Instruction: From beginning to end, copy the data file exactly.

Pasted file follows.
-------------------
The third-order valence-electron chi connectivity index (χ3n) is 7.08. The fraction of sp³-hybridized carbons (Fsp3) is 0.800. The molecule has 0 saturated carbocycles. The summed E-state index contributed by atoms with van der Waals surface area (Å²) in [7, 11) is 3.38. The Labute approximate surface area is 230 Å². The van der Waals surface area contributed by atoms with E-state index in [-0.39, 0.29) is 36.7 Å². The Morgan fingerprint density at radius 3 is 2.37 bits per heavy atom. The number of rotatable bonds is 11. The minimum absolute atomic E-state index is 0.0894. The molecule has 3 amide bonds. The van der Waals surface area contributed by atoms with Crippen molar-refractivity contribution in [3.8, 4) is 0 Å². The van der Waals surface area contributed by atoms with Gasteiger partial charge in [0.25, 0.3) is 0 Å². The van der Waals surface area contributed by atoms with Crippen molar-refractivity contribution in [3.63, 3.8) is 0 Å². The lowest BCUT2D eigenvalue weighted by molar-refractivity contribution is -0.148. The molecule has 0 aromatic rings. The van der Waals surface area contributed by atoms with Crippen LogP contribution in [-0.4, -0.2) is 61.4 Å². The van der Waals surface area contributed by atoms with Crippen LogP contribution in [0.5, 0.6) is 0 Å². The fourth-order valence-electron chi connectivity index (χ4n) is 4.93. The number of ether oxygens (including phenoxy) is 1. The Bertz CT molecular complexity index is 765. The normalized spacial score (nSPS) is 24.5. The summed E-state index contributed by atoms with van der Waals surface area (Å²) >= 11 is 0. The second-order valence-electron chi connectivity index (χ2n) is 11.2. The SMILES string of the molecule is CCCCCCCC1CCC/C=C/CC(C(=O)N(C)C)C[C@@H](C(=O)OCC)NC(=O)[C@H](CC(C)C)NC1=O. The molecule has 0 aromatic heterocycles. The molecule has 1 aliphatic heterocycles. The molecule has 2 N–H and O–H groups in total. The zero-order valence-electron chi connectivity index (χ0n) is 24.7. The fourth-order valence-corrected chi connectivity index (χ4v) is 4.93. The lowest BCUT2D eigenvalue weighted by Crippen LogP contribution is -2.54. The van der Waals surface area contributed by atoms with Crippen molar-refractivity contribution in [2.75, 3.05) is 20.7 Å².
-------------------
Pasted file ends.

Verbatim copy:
The third-order valence-electron chi connectivity index (χ3n) is 7.08. The fraction of sp³-hybridized carbons (Fsp3) is 0.800. The molecule has 0 saturated carbocycles. The summed E-state index contributed by atoms with van der Waals surface area (Å²) in [7, 11) is 3.38. The Labute approximate surface area is 230 Å². The van der Waals surface area contributed by atoms with E-state index in [-0.39, 0.29) is 36.7 Å². The Morgan fingerprint density at radius 3 is 2.37 bits per heavy atom. The number of rotatable bonds is 11. The minimum absolute atomic E-state index is 0.0894. The molecule has 3 amide bonds. The van der Waals surface area contributed by atoms with Crippen molar-refractivity contribution in [3.8, 4) is 0 Å². The van der Waals surface area contributed by atoms with Gasteiger partial charge in [0.25, 0.3) is 0 Å². The van der Waals surface area contributed by atoms with Crippen molar-refractivity contribution in [3.63, 3.8) is 0 Å². The lowest BCUT2D eigenvalue weighted by molar-refractivity contribution is -0.148. The molecule has 0 aromatic rings. The van der Waals surface area contributed by atoms with Crippen LogP contribution in [-0.4, -0.2) is 61.4 Å². The van der Waals surface area contributed by atoms with Crippen LogP contribution in [0.5, 0.6) is 0 Å². The fourth-order valence-electron chi connectivity index (χ4n) is 4.93. The number of ether oxygens (including phenoxy) is 1. The Bertz CT molecular complexity index is 765. The normalized spacial score (nSPS) is 24.5. The summed E-state index contributed by atoms with van der Waals surface area (Å²) >= 11 is 0. The second-order valence-electron chi connectivity index (χ2n) is 11.2. The SMILES string of the molecule is CCCCCCCC1CCC/C=C/CC(C(=O)N(C)C)C[C@@H](C(=O)OCC)NC(=O)[C@H](CC(C)C)NC1=O. The molecule has 0 aromatic heterocycles. The molecule has 1 aliphatic heterocycles. The molecule has 2 N–H and O–H groups in total. The zero-order valence-electron chi connectivity index (χ0n) is 24.7. The fourth-order valence-corrected chi connectivity index (χ4v) is 4.93. The lowest BCUT2D eigenvalue weighted by Crippen LogP contribution is -2.54. The van der Waals surface area contributed by atoms with Crippen molar-refractivity contribution in [2.75, 3.05) is 20.7 Å².